Prediagnostic and Diagnostic Stages of Autism Spectrum Disorders: A Parent Perspective

Saturday, May 14, 2016: 11:30 AM-1:30 PM
Hall A (Baltimore Convention Center)
W. H. Wong1, Y. Yu2, J. H. McGrew2 and L. A. Ruble1, (1)University of Kentucky, Lexington, KY, (2)Indiana University - Purdue University Indianapolis, Indianapolis, IN

Caring for a child with autism spectrum disorder (ASD) is stressful and tends to be particularly high during transition points, such as receiving the initial ASD diagnosis (Evan, 2010).  However, there is little research examining the diagnostic process comprehensively (Braiden et al., 2010). Additionally, the existing literature about the diagnostic process suffers from four main problems; most studies (1) were small in scale, (2) were conducted in countries other than the United States (e.g., Abbott, Bernard, & Forge, 2012), (3) were retrospective (see Brogan & Knussen ,2003), often occurring years after the initial diagnosis; therefore, introducing potential biases in recall, and (4) used either exclusively qualitative or quantitative methods, which poses limitations on the depth and breadth of understanding the diagnostic stages when compared to mixed method designs (see Abbott et al., 2013). 


To develop a model that attempts to give a detailed account of the sequence of events, experiences, and actions associated with the ASD diagnosis. It is hoped that this model will provide additional guidance to offer timely support to parents and improve the diagnostic experience for families of children with ASD. 


A mixed methods cross sectional design was used. Eighty caregivers of children with ASD who received an initial diagnosis within the past six months completed a set of measures regarding their diagnostic experiences.


Main Quantitative Results

The caregiver was most frequently reported to be the first person to suspect a problem with their child (69.2 %). In most cases (87.2%), language delay was the initial cause for parents’ concerns. The mean time between first concern and diagnosis was 28.72 months (SD=27.12), however, more than 10% of parents experienced a lapse longer than 4 years. Length of diagnostic lag was unrelated to ASD severity (r = -.06, p >.05). On average, parents reported consulting with 3.33 (SD=1.26) professionals before receiving an ASD diagnosis. Pediatricians (55.13%) and psychologists (41.02%) were most frequently consulted. However, across professionals, pediatricians and general physicians were reported to be most likely to neglect early ASD symptoms and least likely to refer parents to appropriate professionals.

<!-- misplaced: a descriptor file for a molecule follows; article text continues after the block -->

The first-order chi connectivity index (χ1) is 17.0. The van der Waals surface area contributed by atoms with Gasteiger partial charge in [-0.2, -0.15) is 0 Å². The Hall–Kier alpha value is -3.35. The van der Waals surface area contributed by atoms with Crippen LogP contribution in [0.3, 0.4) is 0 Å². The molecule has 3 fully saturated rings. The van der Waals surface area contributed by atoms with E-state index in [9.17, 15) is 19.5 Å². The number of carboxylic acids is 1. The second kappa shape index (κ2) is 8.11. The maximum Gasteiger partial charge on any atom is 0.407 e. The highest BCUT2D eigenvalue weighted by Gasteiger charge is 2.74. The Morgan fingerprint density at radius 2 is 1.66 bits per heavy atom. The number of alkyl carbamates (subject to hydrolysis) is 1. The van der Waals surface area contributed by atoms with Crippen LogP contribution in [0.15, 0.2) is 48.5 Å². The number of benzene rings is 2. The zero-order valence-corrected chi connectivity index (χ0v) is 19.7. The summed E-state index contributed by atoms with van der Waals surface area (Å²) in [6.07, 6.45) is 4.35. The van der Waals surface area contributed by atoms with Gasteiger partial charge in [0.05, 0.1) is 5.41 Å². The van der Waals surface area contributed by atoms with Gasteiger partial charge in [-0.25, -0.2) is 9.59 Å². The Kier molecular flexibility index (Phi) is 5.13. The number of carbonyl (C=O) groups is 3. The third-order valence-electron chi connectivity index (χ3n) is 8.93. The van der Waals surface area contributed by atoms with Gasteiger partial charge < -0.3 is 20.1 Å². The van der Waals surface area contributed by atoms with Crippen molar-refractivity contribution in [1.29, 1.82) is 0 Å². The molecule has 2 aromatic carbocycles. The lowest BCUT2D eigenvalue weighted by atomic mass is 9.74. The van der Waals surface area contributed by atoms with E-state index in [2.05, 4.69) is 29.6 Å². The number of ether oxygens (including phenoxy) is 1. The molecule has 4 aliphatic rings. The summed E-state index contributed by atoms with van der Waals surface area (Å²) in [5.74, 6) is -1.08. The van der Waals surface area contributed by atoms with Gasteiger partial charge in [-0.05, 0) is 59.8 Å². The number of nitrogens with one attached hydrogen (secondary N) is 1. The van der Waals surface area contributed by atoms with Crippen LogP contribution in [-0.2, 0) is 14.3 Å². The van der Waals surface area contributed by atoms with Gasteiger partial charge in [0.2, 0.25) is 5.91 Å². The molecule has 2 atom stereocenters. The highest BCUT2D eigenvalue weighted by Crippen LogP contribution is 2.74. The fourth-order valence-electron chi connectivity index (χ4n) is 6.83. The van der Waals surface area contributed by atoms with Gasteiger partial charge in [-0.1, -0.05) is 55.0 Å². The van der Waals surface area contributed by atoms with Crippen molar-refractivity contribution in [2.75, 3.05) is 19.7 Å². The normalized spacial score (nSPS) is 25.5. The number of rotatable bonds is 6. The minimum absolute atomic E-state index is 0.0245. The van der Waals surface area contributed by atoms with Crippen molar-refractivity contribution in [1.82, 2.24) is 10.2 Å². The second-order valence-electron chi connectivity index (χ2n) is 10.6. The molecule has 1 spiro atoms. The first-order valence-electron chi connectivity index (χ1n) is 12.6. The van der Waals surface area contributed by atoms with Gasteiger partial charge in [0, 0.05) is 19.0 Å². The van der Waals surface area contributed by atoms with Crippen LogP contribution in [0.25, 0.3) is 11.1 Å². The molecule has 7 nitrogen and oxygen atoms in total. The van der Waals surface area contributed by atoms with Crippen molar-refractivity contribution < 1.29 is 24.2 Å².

Main Qualitative Results

Grounded theory was used to analyze the qualitative responses with regard to parents’ experience during the prediagnostic and diagnostic process. Six core themes were identified: “heightened awareness,” “initial search,” “dissatisfaction with medical or associated processionals,” “long process/delay,” “feeling uninformed,” “parent psychological and relational experiences,” and “diagnosis goals.” When participant responses were viewed as a whole, a set of commonly experienced steps or stages emerged that seemed to characterize the process of obtaining a diagnosis.


The authors adapted the patients’ health seeking model by Andersen and Cacioppo (1995) to understand the present data. A six-stage model  (i.e., appraisal delay, illness and information delay, behavioral delay, scheduling delay, diagnostic delay, and treatment delay) was developed to capture and understand the prediagnostic and diagnostic experiences of children with ASD and their parents. See Graph 1 for the model. Implications and potential interventions based on the six-stage model will be discussed in the presentation.